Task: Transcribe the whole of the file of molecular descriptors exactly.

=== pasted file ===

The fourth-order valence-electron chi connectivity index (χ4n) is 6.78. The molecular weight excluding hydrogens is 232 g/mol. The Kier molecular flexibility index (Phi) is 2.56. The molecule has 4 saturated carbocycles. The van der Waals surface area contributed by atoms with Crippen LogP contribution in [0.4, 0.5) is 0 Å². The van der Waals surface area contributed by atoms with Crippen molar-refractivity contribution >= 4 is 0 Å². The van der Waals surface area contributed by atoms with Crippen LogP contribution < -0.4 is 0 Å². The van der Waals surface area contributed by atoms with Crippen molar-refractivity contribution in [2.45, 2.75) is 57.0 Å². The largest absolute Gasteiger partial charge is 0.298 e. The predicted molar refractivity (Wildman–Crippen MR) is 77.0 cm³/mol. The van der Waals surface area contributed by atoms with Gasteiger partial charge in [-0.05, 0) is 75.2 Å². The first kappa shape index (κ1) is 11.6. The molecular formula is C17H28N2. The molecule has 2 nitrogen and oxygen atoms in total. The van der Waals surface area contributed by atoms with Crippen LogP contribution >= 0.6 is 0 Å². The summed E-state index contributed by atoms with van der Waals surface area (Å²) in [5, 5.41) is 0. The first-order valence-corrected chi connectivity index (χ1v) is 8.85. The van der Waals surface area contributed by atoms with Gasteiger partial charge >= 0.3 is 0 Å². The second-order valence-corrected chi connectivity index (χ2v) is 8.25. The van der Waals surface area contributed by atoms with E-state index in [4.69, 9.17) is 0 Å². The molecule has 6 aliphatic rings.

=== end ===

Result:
The fourth-order valence-electron chi connectivity index (χ4n) is 6.78. The molecular weight excluding hydrogens is 232 g/mol. The Kier molecular flexibility index (Phi) is 2.56. The molecule has 4 saturated carbocycles. The van der Waals surface area contributed by atoms with Crippen LogP contribution in [0.4, 0.5) is 0 Å². The van der Waals surface area contributed by atoms with Crippen molar-refractivity contribution >= 4 is 0 Å². The van der Waals surface area contributed by atoms with Crippen LogP contribution < -0.4 is 0 Å². The van der Waals surface area contributed by atoms with Crippen molar-refractivity contribution in [2.45, 2.75) is 57.0 Å². The largest absolute Gasteiger partial charge is 0.298 e. The predicted molar refractivity (Wildman–Crippen MR) is 77.0 cm³/mol. The van der Waals surface area contributed by atoms with Gasteiger partial charge in [-0.05, 0) is 75.2 Å². The first kappa shape index (κ1) is 11.6. The molecular formula is C17H28N2. The molecule has 2 nitrogen and oxygen atoms in total. The van der Waals surface area contributed by atoms with Crippen LogP contribution >= 0.6 is 0 Å². The summed E-state index contributed by atoms with van der Waals surface area (Å²) in [5, 5.41) is 0. The first-order valence-corrected chi connectivity index (χ1v) is 8.85. The van der Waals surface area contributed by atoms with Gasteiger partial charge >= 0.3 is 0 Å². The second-order valence-corrected chi connectivity index (χ2v) is 8.25. The van der Waals surface area contributed by atoms with E-state index in [4.69, 9.17) is 0 Å². The molecule has 6 aliphatic rings.